The story of leprosy: from 2000 BCE to now

Throughout human history, very few diseases have carried the levels of stigma and shame that leprosy brings upon it’s sufferers. One of the oldest known illnesses, Mycobacterium leprae is thought to have been with mankind in one form or another for well over four millennia and traveled along the migration routes through East Africa and the Near East.

Leprosy takes its name from the Latin word  lepra, meaning “scaly”, as the predominant symptom of infection are raised skin lesions. However in modern medical circles it is more commonly referred to as Hansen’s disease, after G. H. Armauer Hansen, the Norwegian physician who identified Mycobacterium leprae as the causative agent.

Girls in the Philippines identified as having leprosy. Image: National Museum of Health and Medicine

Contrary to popular belief, leprosy does not cause body parts to fall off. Infection with M. leprae instead leads to severe nerve damage in the skin, limbs and eyes. This can leave suffers vulnerable to secondary infection if they do not receive adequate medical attention, and gangrene may then set in.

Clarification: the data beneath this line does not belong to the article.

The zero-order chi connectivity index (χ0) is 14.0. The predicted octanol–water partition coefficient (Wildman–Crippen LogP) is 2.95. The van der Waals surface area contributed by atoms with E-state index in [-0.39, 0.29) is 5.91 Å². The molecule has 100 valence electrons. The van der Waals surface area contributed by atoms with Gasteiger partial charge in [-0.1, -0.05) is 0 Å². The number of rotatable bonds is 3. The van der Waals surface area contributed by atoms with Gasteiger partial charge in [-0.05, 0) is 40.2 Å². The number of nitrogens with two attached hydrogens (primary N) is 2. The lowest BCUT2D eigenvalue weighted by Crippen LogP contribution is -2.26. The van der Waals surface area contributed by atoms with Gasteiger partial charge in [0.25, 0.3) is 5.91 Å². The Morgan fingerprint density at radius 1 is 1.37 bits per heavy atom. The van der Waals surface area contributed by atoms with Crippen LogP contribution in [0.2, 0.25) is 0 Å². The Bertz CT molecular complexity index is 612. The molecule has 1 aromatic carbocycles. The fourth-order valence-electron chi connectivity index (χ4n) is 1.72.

Neither is leprosy particularly infectious. In fact, 95% of the world’s population has a natural immunity to M leprae (although they may still be able to carry it). Even then, it takes prolonged exposure to a sufferer for infection to pass. The idea that just brushing past a leper would make you somehow “unclean” is yet another myth.

In 2009, a mummified skeleton from circa 2000 BCE was found in northwest India. DNA analysis of the remains found evidence of  M. leprae infection within the skeleton, the oldest yet known case of leprosy. An Egyptian Papyrus document written around 1550 BCE makes mention of a disease that may be leprosy and Hippocrates discusses the infection in his writings in 460 BCE. In China, the Feng zhen shi manuscript, written about 250 BCE discusses a condition that leads to destruction of the nasal septum as well as anaesthesia, which is also very likely leprosy.

The Bible makes multiple reference to “tzaraath”, a disfiguring disease which most translations render as leprosy, DNA found on in a tomb in the Old City of Jerusalem, dated 1-50 AD confirmed the presence of the disease in the area at the time. In Ancient Rome both Pliny the Elder and Aulus Cornelius Celsus wrote about the presence of lepers in and around Rome and the Near East.